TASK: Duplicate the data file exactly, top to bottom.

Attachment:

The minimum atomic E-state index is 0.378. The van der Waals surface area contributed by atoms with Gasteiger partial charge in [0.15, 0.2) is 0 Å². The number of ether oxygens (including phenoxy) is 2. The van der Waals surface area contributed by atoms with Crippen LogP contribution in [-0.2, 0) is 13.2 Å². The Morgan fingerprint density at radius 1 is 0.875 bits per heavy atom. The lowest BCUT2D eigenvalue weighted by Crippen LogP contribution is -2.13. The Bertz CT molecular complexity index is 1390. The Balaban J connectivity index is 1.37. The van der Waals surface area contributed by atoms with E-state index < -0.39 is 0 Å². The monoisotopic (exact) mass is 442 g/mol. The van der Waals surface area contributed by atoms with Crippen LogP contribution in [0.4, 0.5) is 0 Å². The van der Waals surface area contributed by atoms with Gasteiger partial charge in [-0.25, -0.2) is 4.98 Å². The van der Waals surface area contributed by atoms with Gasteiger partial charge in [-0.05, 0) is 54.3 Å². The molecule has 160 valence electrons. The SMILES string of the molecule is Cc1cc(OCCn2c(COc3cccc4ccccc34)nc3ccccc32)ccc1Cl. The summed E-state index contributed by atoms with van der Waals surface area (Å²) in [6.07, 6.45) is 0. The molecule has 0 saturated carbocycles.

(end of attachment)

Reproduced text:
The minimum atomic E-state index is 0.378. The van der Waals surface area contributed by atoms with Gasteiger partial charge in [0.15, 0.2) is 0 Å². The number of ether oxygens (including phenoxy) is 2. The van der Waals surface area contributed by atoms with Crippen LogP contribution in [-0.2, 0) is 13.2 Å². The Morgan fingerprint density at radius 1 is 0.875 bits per heavy atom. The lowest BCUT2D eigenvalue weighted by Crippen LogP contribution is -2.13. The Bertz CT molecular complexity index is 1390. The Balaban J connectivity index is 1.37. The van der Waals surface area contributed by atoms with E-state index < -0.39 is 0 Å². The monoisotopic (exact) mass is 442 g/mol. The van der Waals surface area contributed by atoms with Crippen LogP contribution in [0.4, 0.5) is 0 Å². The van der Waals surface area contributed by atoms with Gasteiger partial charge in [-0.25, -0.2) is 4.98 Å². The van der Waals surface area contributed by atoms with Gasteiger partial charge in [-0.05, 0) is 54.3 Å². The molecule has 160 valence electrons. The SMILES string of the molecule is Cc1cc(OCCn2c(COc3cccc4ccccc34)nc3ccccc32)ccc1Cl. The summed E-state index contributed by atoms with van der Waals surface area (Å²) in [6.07, 6.45) is 0. The molecule has 0 saturated carbocycles.